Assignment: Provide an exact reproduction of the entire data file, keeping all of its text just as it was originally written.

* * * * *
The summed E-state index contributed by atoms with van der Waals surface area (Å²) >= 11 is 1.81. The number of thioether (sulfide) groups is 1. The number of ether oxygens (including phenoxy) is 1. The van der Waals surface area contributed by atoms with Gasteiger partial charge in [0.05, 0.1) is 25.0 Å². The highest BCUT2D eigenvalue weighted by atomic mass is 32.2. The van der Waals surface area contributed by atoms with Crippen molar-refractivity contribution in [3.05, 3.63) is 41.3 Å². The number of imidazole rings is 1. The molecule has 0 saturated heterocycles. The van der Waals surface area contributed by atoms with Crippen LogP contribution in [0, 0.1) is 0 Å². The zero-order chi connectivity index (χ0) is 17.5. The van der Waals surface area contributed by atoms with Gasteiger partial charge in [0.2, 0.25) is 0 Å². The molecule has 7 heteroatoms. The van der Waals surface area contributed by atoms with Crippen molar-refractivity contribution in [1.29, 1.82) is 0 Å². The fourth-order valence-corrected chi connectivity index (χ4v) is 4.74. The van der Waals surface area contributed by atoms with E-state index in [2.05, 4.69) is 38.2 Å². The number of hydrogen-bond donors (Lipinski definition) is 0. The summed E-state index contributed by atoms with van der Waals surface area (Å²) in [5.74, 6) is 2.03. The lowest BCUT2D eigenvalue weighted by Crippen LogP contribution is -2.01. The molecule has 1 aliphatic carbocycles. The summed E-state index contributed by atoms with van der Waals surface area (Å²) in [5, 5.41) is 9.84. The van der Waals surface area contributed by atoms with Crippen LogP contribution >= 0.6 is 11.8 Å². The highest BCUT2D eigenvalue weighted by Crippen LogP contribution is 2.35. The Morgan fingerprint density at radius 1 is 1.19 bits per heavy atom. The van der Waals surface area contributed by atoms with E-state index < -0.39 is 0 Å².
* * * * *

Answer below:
The summed E-state index contributed by atoms with van der Waals surface area (Å²) >= 11 is 1.81. The number of thioether (sulfide) groups is 1. The number of ether oxygens (including phenoxy) is 1. The van der Waals surface area contributed by atoms with Gasteiger partial charge in [0.05, 0.1) is 25.0 Å². The highest BCUT2D eigenvalue weighted by atomic mass is 32.2. The van der Waals surface area contributed by atoms with Crippen molar-refractivity contribution in [3.05, 3.63) is 41.3 Å². The number of imidazole rings is 1. The molecule has 0 saturated heterocycles. The van der Waals surface area contributed by atoms with Crippen LogP contribution in [0, 0.1) is 0 Å². The zero-order chi connectivity index (χ0) is 17.5. The van der Waals surface area contributed by atoms with Gasteiger partial charge in [0.2, 0.25) is 0 Å². The molecule has 7 heteroatoms. The van der Waals surface area contributed by atoms with Crippen molar-refractivity contribution in [1.29, 1.82) is 0 Å². The fourth-order valence-corrected chi connectivity index (χ4v) is 4.74. The van der Waals surface area contributed by atoms with E-state index in [2.05, 4.69) is 38.2 Å². The number of hydrogen-bond donors (Lipinski definition) is 0. The summed E-state index contributed by atoms with van der Waals surface area (Å²) in [5.74, 6) is 2.03. The lowest BCUT2D eigenvalue weighted by Crippen LogP contribution is -2.01. The molecule has 1 aliphatic carbocycles. The summed E-state index contributed by atoms with van der Waals surface area (Å²) in [5, 5.41) is 9.84. The van der Waals surface area contributed by atoms with Crippen LogP contribution >= 0.6 is 11.8 Å². The highest BCUT2D eigenvalue weighted by Crippen LogP contribution is 2.35. The Morgan fingerprint density at radius 1 is 1.19 bits per heavy atom. The van der Waals surface area contributed by atoms with E-state index < -0.39 is 0 Å².